Kelley faces questions on Sioux nickname transitionUND President Robert Kelley faced about 200 students — many of them sporting Sioux jerseys — and other members of the university community Friday to take their questions about retirement of the Fighting Sioux nickname and logo.
By: Chuck Haga, Grand Forks Herald
UND President Robert Kelley faced about 200 students — many of them sporting Sioux jerseys — and other members of the university community Friday to take their questions about retirement of the Fighting Sioux nickname and logo.
Some questions were edgy and tough.
“Can we get you to state on the record that we aren’t going to be the Flickertails again?” a young man asked plaintively, referring to the university’s nickname before the Sioux name was adopted in the 1930s.
“Unequivocally,” Kelley said, smiling, “we will not be the Flickertails.”
He was slightly less assured when asked about chances the State Board of Higher Education still might still reverse itself and vote to retain the Fighting Sioux nickname.
“I’d have to direct that (question) to the State Board,” he said. “If I were a betting man, I would think the chances are remote. But that is an option.”
Asked again at a news conference later, he said he has been directed by the board to begin the transition, “and I have to act on that. … I have no way of even speculating on what might come down the road.”
The students and others, including several American Indian students, faculty members and staff, politely grilled Kelley for about an hour at Chester Fritz Auditorium. Their questions ranged from how cash-strapped students are supposed to buy new wardrobes of $120 jerseys to whether he has concerns about security and a backlash to the logo retirement.
Acknowledging that he and members of his family “got in a little fuss with a couple of our hockey fans” recently as they left an event, Kelley said he understands that passions run high.
The university will address any “rare occurrences” where people might feel threatened, he said.
A UND police officer monitored Friday’s forum, and Kelley said there will be a security presence during next week’s Time Out and Wacipi, the annual celebration of Native American dance, music and other cultural activities.
“Time Out is one of the best things we do here,” he said, “and I’m really looking forward to it.”
Asked about financial consequences of the logo’s retirement, Kelley took issue with “folklore out there about the different forms of financial aid given to American Indians,” who he said “graduate from the university with similar levels of debt” as others.
“There is folklore that American Indian students get a free ride,” he said. “They don’t.”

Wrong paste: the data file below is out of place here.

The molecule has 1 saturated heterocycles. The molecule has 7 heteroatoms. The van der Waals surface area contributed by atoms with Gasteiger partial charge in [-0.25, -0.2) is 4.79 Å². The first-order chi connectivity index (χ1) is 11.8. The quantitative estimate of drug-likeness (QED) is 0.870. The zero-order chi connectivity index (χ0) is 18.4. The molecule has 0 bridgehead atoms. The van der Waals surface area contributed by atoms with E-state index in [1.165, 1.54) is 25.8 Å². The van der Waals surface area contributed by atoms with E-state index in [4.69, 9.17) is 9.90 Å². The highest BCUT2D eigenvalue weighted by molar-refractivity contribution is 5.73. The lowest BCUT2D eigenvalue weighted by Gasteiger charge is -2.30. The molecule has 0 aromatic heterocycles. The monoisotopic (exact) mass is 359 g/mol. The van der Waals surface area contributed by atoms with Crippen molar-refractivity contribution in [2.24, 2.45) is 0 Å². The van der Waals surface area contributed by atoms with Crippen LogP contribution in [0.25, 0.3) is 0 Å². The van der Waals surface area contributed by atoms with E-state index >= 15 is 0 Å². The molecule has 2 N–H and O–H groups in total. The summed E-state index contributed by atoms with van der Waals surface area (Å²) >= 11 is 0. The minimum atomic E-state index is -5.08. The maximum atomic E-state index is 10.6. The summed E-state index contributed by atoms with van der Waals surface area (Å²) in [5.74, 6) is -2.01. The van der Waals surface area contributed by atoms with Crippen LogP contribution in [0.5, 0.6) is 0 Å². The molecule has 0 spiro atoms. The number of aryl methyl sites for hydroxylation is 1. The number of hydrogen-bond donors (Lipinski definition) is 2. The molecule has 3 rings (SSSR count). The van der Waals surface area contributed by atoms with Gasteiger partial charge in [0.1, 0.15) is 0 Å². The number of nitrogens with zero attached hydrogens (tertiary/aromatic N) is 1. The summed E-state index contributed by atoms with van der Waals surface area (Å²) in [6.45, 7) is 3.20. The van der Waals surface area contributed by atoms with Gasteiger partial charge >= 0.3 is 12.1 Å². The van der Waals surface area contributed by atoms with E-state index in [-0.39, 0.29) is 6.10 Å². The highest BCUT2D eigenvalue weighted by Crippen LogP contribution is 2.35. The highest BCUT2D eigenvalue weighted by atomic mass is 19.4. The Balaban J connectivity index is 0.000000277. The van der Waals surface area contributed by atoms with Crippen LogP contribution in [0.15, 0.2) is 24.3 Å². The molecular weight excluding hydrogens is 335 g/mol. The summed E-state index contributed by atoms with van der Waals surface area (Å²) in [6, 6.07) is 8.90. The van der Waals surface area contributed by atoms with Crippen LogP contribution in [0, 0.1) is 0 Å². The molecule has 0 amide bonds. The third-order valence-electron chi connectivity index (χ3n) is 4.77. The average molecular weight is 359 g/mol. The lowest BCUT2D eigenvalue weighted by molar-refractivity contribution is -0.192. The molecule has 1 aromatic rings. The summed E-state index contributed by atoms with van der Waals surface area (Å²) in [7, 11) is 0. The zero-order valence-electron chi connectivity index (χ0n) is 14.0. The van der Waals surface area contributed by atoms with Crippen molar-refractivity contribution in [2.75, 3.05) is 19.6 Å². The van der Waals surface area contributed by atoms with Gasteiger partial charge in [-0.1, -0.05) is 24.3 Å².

He said the university’s wide range of programs aimed at preparing American Indians to become doctors, nurses, scientists, educators and other professionals “is a commitment that will continue to deepen,” and he said he doesn’t fear retaliation from donors angry about the logo.
“There are great memories and accomplishments attached to it,” he said. “As a result, many will find it difficult to say goodbye.
“The passion that our alumni and friends of the university have for UND is driven by much more than the nickname and logo. The bond is stronger than that, the connections more meaningful and the commitment more dedicated.”
No jersey ban
He twice promised students that nobody will prohibit the wearing of Sioux apparel as the transition proceeds.
“I don’t know if anyone would argue with you if you show up at a hockey game or basketball game in that jersey,” Kelley told one questioner, clad in a green and white hockey jersey with logo. “You aren’t going to hear it from me that you have to change anything.”
But “eventually, we have to retire” the name and logo, he said, “and in about a year, I suspect we’ll start to look different.”
Kelley said that questions remain over how the NCAA settlement affects the Ralph Engelstad Arena, a private entity. “I called the NCAA about that this morning,” he said. “I did not get any clarity on that.”
Asked about UND’s application to join the Summit League, Kelley said that has been “in a file on a shelf” at league headquarters in Chicago, but UND Athletic Director Brian Faison called the commissioner Thursday night to report that the logo controversy — a roadblock to league membership — had been resolved.
“The file can now be opened,” Kelley said.
Robert Boyd, vice president for student and outreach services, will serve as transition officer, Kelley said, and various stakeholders in the logo issue will be represented in a new transition cabinet reporting to the president.
“I’m confident we’re going to come out of this as a better university,” he said, and as a place “where we embrace our cultural diversity.”
Reach Haga at (701) 780-1102; (800) 477-6572, ext. 102; or send e-mail to email@example.com.